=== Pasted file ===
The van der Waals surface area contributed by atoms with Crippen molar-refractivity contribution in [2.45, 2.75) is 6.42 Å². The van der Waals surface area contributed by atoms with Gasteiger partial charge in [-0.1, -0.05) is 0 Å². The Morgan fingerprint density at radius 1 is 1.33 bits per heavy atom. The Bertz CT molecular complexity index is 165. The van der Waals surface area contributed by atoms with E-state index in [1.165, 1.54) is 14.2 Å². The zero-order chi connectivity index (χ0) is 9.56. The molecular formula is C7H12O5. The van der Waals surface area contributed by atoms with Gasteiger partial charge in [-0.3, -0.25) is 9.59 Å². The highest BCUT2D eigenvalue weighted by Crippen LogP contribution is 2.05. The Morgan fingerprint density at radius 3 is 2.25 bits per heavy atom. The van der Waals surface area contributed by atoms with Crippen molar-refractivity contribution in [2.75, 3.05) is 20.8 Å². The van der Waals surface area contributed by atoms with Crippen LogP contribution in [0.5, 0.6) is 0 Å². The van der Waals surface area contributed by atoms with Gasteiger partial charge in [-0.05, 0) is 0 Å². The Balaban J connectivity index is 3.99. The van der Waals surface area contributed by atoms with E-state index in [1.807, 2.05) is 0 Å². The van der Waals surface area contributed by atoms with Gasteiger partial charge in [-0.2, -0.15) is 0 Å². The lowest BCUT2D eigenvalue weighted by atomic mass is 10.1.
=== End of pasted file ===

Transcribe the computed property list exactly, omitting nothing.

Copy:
The van der Waals surface area contributed by atoms with Crippen molar-refractivity contribution in [2.45, 2.75) is 6.42 Å². The van der Waals surface area contributed by atoms with Gasteiger partial charge in [-0.1, -0.05) is 0 Å². The Morgan fingerprint density at radius 1 is 1.33 bits per heavy atom. The Bertz CT molecular complexity index is 165. The van der Waals surface area contributed by atoms with E-state index in [1.165, 1.54) is 14.2 Å². The zero-order chi connectivity index (χ0) is 9.56. The molecular formula is C7H12O5. The van der Waals surface area contributed by atoms with Gasteiger partial charge in [-0.3, -0.25) is 9.59 Å². The highest BCUT2D eigenvalue weighted by Crippen LogP contribution is 2.05. The Morgan fingerprint density at radius 3 is 2.25 bits per heavy atom. The van der Waals surface area contributed by atoms with Crippen molar-refractivity contribution in [2.75, 3.05) is 20.8 Å². The van der Waals surface area contributed by atoms with Crippen LogP contribution in [0.5, 0.6) is 0 Å². The van der Waals surface area contributed by atoms with Gasteiger partial charge in [-0.05, 0) is 0 Å². The Balaban J connectivity index is 3.99. The van der Waals surface area contributed by atoms with E-state index in [1.807, 2.05) is 0 Å². The van der Waals surface area contributed by atoms with Gasteiger partial charge in [-0.2, -0.15) is 0 Å². The lowest BCUT2D eigenvalue weighted by atomic mass is 10.1.